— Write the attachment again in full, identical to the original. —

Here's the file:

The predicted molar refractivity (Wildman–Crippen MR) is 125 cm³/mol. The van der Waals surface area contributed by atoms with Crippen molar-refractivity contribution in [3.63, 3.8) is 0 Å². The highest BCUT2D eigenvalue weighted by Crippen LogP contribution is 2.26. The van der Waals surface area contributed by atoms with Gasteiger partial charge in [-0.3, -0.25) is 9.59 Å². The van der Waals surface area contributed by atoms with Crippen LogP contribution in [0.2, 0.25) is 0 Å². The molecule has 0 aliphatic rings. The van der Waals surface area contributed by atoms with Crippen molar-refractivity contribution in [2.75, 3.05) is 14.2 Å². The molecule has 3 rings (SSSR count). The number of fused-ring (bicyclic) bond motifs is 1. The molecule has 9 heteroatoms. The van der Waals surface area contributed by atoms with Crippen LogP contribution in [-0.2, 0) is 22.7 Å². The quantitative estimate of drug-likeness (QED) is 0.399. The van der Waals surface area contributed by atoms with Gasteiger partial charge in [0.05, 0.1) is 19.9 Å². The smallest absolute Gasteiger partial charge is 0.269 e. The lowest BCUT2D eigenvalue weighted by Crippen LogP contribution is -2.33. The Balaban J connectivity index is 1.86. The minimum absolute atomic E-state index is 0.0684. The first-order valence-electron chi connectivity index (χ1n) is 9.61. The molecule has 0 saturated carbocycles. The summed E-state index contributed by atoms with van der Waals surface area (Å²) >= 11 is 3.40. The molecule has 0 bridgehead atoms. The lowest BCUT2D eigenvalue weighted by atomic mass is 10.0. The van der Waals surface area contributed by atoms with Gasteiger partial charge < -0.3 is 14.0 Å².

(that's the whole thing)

The predicted molar refractivity (Wildman–Crippen MR) is 125 cm³/mol. The van der Waals surface area contributed by atoms with Crippen molar-refractivity contribution in [3.63, 3.8) is 0 Å². The highest BCUT2D eigenvalue weighted by Crippen LogP contribution is 2.26. The van der Waals surface area contributed by atoms with Gasteiger partial charge in [-0.3, -0.25) is 9.59 Å². The van der Waals surface area contributed by atoms with Crippen LogP contribution in [0.2, 0.25) is 0 Å². The molecule has 0 aliphatic rings. The van der Waals surface area contributed by atoms with Crippen molar-refractivity contribution in [2.75, 3.05) is 14.2 Å². The molecule has 3 rings (SSSR count). The number of fused-ring (bicyclic) bond motifs is 1. The molecule has 9 heteroatoms. The van der Waals surface area contributed by atoms with Crippen LogP contribution in [-0.2, 0) is 22.7 Å². The quantitative estimate of drug-likeness (QED) is 0.399. The van der Waals surface area contributed by atoms with Gasteiger partial charge in [0.05, 0.1) is 19.9 Å². The smallest absolute Gasteiger partial charge is 0.269 e. The lowest BCUT2D eigenvalue weighted by Crippen LogP contribution is -2.33. The Balaban J connectivity index is 1.86. The minimum absolute atomic E-state index is 0.0684. The first-order valence-electron chi connectivity index (χ1n) is 9.61. The molecule has 0 saturated carbocycles. The summed E-state index contributed by atoms with van der Waals surface area (Å²) >= 11 is 3.40. The molecule has 0 bridgehead atoms. The lowest BCUT2D eigenvalue weighted by atomic mass is 10.0. The van der Waals surface area contributed by atoms with Gasteiger partial charge < -0.3 is 14.0 Å².